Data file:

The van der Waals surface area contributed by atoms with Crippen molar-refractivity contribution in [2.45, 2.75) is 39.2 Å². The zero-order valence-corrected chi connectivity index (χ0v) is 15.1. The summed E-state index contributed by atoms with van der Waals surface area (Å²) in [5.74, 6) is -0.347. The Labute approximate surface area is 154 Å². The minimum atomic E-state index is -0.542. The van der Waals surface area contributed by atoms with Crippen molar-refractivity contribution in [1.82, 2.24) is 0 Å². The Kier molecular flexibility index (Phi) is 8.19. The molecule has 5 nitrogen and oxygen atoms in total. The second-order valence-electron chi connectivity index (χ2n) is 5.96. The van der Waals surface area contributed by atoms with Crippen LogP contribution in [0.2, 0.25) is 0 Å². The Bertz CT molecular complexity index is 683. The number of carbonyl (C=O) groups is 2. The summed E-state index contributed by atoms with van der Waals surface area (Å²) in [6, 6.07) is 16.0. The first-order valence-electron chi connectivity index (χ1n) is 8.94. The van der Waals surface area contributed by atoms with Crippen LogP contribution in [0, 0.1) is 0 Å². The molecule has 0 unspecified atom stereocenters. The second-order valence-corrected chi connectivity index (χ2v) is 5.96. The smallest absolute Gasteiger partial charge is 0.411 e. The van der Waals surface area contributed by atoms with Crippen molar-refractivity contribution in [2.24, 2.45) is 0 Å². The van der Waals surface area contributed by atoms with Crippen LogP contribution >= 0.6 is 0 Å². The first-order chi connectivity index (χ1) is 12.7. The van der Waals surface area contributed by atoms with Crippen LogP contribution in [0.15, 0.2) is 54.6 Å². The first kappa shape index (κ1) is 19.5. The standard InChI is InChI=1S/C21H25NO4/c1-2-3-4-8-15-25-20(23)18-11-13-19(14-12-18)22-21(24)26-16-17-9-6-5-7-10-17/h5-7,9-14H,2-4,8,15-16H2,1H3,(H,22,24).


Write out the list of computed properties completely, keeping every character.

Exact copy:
The van der Waals surface area contributed by atoms with Crippen molar-refractivity contribution in [2.45, 2.75) is 39.2 Å². The zero-order valence-corrected chi connectivity index (χ0v) is 15.1. The summed E-state index contributed by atoms with van der Waals surface area (Å²) in [5.74, 6) is -0.347. The Labute approximate surface area is 154 Å². The minimum atomic E-state index is -0.542. The van der Waals surface area contributed by atoms with Crippen molar-refractivity contribution in [1.82, 2.24) is 0 Å². The Kier molecular flexibility index (Phi) is 8.19. The molecule has 5 nitrogen and oxygen atoms in total. The second-order valence-electron chi connectivity index (χ2n) is 5.96. The van der Waals surface area contributed by atoms with Crippen LogP contribution in [0.2, 0.25) is 0 Å². The Bertz CT molecular complexity index is 683. The number of carbonyl (C=O) groups is 2. The summed E-state index contributed by atoms with van der Waals surface area (Å²) in [6, 6.07) is 16.0. The first-order valence-electron chi connectivity index (χ1n) is 8.94. The van der Waals surface area contributed by atoms with Crippen LogP contribution in [0, 0.1) is 0 Å². The molecule has 0 unspecified atom stereocenters. The second-order valence-corrected chi connectivity index (χ2v) is 5.96. The smallest absolute Gasteiger partial charge is 0.411 e. The van der Waals surface area contributed by atoms with Crippen molar-refractivity contribution in [2.24, 2.45) is 0 Å². The van der Waals surface area contributed by atoms with Crippen LogP contribution >= 0.6 is 0 Å². The first-order chi connectivity index (χ1) is 12.7. The van der Waals surface area contributed by atoms with Crippen LogP contribution in [0.15, 0.2) is 54.6 Å². The first kappa shape index (κ1) is 19.5. The standard InChI is InChI=1S/C21H25NO4/c1-2-3-4-8-15-25-20(23)18-11-13-19(14-12-18)22-21(24)26-16-17-9-6-5-7-10-17/h5-7,9-14H,2-4,8,15-16H2,1H3,(H,22,24).